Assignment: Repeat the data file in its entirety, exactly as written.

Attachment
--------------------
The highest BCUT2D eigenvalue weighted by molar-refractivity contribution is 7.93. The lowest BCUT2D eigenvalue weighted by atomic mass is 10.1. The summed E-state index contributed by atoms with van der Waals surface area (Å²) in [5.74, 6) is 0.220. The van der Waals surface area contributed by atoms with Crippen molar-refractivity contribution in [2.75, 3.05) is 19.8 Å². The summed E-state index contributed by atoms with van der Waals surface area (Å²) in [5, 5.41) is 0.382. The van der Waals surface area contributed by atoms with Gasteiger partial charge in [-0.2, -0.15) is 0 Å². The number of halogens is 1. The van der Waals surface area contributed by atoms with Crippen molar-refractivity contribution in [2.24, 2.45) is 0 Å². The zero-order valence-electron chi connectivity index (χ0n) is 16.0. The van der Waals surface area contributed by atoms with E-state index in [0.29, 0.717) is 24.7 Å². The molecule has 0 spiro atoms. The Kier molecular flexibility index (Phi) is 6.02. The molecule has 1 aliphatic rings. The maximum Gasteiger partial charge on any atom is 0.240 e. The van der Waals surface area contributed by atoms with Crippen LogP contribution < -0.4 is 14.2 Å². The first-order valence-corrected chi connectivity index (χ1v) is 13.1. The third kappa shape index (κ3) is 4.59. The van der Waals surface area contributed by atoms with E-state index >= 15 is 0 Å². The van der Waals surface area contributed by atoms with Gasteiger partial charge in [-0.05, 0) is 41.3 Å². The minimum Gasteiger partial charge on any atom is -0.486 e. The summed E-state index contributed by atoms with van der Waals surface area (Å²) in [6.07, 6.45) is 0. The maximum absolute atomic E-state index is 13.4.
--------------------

The highest BCUT2D eigenvalue weighted by molar-refractivity contribution is 7.93. The lowest BCUT2D eigenvalue weighted by atomic mass is 10.1. The summed E-state index contributed by atoms with van der Waals surface area (Å²) in [5.74, 6) is 0.220. The van der Waals surface area contributed by atoms with Crippen molar-refractivity contribution in [2.75, 3.05) is 19.8 Å². The summed E-state index contributed by atoms with van der Waals surface area (Å²) in [5, 5.41) is 0.382. The van der Waals surface area contributed by atoms with Gasteiger partial charge in [-0.2, -0.15) is 0 Å². The number of halogens is 1. The van der Waals surface area contributed by atoms with Crippen molar-refractivity contribution in [2.24, 2.45) is 0 Å². The zero-order valence-electron chi connectivity index (χ0n) is 16.0. The van der Waals surface area contributed by atoms with E-state index in [0.29, 0.717) is 24.7 Å². The molecule has 0 spiro atoms. The Kier molecular flexibility index (Phi) is 6.02. The molecule has 1 aliphatic rings. The maximum Gasteiger partial charge on any atom is 0.240 e. The van der Waals surface area contributed by atoms with Crippen LogP contribution < -0.4 is 14.2 Å². The first-order valence-corrected chi connectivity index (χ1v) is 13.1. The third kappa shape index (κ3) is 4.59. The van der Waals surface area contributed by atoms with E-state index >= 15 is 0 Å². The van der Waals surface area contributed by atoms with Gasteiger partial charge in [-0.05, 0) is 41.3 Å². The minimum Gasteiger partial charge on any atom is -0.486 e. The summed E-state index contributed by atoms with van der Waals surface area (Å²) in [6.07, 6.45) is 0. The maximum absolute atomic E-state index is 13.4.